What is VFX? A Guide to Visual Effects in Film

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Photo Source: “Avatar: The Way of Water” Courtesy Disney

We all know that a camera (and a little bit of creativity) can go a long way when it comes to producing a standout project. But try as you may, those two assets alone can’t help you change the laws of physics or turn a gray sky blue. That’s where visual effects (VFX) come into play.

VFX has become very popular in film and television throughout recent years because it gives filmmakers even more creativity. Today, almost any type of production—whether it be an action-packed drama or a romantic comedy—features some kind of visual effect. It’s an essential component of producing a film project, which is why filmmakers should be familiar with the term. Here’s everything you need to know about the ins and outs of VFX.


What does VFX mean?

House of the Dragon“House of the Dragon” Credit: Ollie Upton/HBO 

Visual effects (or VFX) are computer-generated or manipulated imagery blended with live-action footage for the purpose of enhancing reality onscreen. The sky’s the limit when you add effects to your project, and if you have a vision that can’t come to fruition without them, investing in the tools to produce digital effects can help you make it big in the industry. Think of the velociraptors in “Jurassic Park” or the Na’vi species in “Avatar.” 

Projects use VFX to bring the unimaginable to life—or at least to the big screen. While costumes, prosthetics, and set designs are important for creating a film’s environment, VFX lets filmmakers take their scenes to another level. Limits can be broken with VFX, creating a filmic ending that leaves viewers wanting more. 

While studios such as Pixar and DreamWorks employ hundreds of skilled digital effects specialists to make magic in the movies, even the most amateur of filmmakers can add effects to their projects—so long as they have access to software such as Adobe After Effects or Corel MotionStudio 3D.

Special effects vs. visual effects: what's the difference?

Scene from 'Black Adam'“Black Adam” Courtesy Warner Bros. Pictures

Visual effects and special effects are both used to heighten and enhance reality onscreen, but the key difference is when they come into place. Special effects happen on set—this can mean anything from the SFX makeup on an actor to blood-filled squibs to an actual explosion. Visual effects, on the other hand, are applied in postproduction using digital means.

Different types of VFX

Scene from 'She-Hulk'“She-Hulk” Courtesy Disney+

If you’re thinking about adding effects to your work and don’t know where to begin, here are a few types of basic effects to consider.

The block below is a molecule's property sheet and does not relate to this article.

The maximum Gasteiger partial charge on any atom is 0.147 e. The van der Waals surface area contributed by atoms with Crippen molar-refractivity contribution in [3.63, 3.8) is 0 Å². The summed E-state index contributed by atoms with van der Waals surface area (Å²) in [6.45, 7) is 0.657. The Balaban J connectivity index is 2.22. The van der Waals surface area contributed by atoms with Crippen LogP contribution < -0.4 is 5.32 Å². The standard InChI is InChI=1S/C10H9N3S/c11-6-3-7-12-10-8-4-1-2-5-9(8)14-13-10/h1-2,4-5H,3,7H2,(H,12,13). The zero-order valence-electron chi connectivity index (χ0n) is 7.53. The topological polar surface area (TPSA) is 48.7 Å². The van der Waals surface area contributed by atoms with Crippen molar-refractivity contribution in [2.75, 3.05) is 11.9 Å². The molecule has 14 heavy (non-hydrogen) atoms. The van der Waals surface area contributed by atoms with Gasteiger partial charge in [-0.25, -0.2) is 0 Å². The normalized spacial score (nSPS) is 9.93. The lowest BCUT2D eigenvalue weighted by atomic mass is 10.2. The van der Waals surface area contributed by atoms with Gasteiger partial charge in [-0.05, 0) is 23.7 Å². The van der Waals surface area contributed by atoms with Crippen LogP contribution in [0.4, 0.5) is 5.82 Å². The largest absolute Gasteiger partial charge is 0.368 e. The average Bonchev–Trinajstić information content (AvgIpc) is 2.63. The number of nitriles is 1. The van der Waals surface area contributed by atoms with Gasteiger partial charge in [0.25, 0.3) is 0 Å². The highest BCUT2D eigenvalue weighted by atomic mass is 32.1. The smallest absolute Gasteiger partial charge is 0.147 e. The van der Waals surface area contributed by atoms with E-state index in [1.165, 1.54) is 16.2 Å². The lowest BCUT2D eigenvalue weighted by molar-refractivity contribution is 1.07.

Computer-generated imagery (CGI) is any visual effect created using computer software. In its earliest stages, the term mostly referred to the creation of two-dimensional images onscreen, such as text, backdrops, and static objects. Now, CGI is mostly used to create or enhance entirely three-dimensional environments, characters, and elements that aren't physically on set. On large-scale projects, CGI can serve several purposes. During preproduction, CGI artists can create an animated 3D model of a scene—also known as a “previsualization,” or “pre-viz”—to give the filmmakers an idea of how to set up and alter shots. That same process can also be applied to creating the scenes themselves; modern-day CGI has advanced to the point where entire scenes, set pieces, and sequences are put together by VFX artists working with algorithms and computers. 


Compositing refers to any time two or more images are combined to give the appearance of one shot. The most widely used form of compositing in filmmaking is chroma key compositing, more commonly known as a “green screen.” This VFX process starts with placing actors and props in front of a green (or occasionally blue) surface. Then, in postproduction, VFX artists tweak that solid color until it becomes transparent, at which point the background can be filled in with whatever secondary footage the filmmaker wants. A green screen can be used for something as small as placing a phone conversation in a different setting to the big bombastic action scenes of the Marvel Cinematic Universe

Matte painting

In its original form, matte painting was a special effect that involved shooting against actual painted backdrops on glass panels to give the appearance of a much more expansive set. In modern filmmaking, matte paintings are closer to a form of compositing: An artist will digitally paint a background, in which actors and objects are inserted later. “Game of Thrones” often used digital matte paintings to create its large-scale fantasy settings. 

Motion capture

An advancement of CGI, motion capture technology—often referred to simply as “mo-cap”—tracks an actor’s facial expressions and movements so that VFX artists can transpose animated elements over them. Motion capture requires the actor to wear several key pieces of technology: a suit covered in sensors that captures the weight, movement, and physicality of their body, and a head-mounted camera that captures their facial expressions. All of this data is compiled into usable software for the VFX team to then craft into a digitally created character. Actor Andy Serkis pioneered mo-cap through the digitally rendered Gollum in the “Lord of the Rings” trilogy, which opened the door for the technology to evolve and actors to bring fully realized performances to CGI characters. 

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